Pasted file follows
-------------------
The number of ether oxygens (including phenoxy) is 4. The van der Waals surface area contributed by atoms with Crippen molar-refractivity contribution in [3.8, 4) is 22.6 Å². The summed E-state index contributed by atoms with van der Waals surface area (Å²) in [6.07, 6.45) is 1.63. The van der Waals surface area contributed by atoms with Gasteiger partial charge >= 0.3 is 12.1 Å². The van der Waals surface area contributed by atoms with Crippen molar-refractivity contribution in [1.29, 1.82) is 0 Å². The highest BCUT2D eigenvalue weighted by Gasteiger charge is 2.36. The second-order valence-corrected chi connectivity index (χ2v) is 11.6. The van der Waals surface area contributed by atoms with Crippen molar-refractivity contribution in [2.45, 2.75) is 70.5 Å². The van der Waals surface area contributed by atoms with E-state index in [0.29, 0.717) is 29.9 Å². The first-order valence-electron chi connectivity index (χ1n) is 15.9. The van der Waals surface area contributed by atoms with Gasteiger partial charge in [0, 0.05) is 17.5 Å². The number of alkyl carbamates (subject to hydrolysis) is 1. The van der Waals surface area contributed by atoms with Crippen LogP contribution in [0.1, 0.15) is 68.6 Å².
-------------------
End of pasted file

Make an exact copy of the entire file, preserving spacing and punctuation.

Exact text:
The number of ether oxygens (including phenoxy) is 4. The van der Waals surface area contributed by atoms with Crippen molar-refractivity contribution in [3.8, 4) is 22.6 Å². The summed E-state index contributed by atoms with van der Waals surface area (Å²) in [6.07, 6.45) is 1.63. The van der Waals surface area contributed by atoms with Gasteiger partial charge >= 0.3 is 12.1 Å². The van der Waals surface area contributed by atoms with Crippen molar-refractivity contribution in [1.29, 1.82) is 0 Å². The highest BCUT2D eigenvalue weighted by Gasteiger charge is 2.36. The second-order valence-corrected chi connectivity index (χ2v) is 11.6. The van der Waals surface area contributed by atoms with Crippen molar-refractivity contribution in [2.45, 2.75) is 70.5 Å². The van der Waals surface area contributed by atoms with E-state index in [0.29, 0.717) is 29.9 Å². The first-order valence-electron chi connectivity index (χ1n) is 15.9. The van der Waals surface area contributed by atoms with Gasteiger partial charge in [0, 0.05) is 17.5 Å². The number of alkyl carbamates (subject to hydrolysis) is 1. The van der Waals surface area contributed by atoms with Crippen LogP contribution in [0.1, 0.15) is 68.6 Å².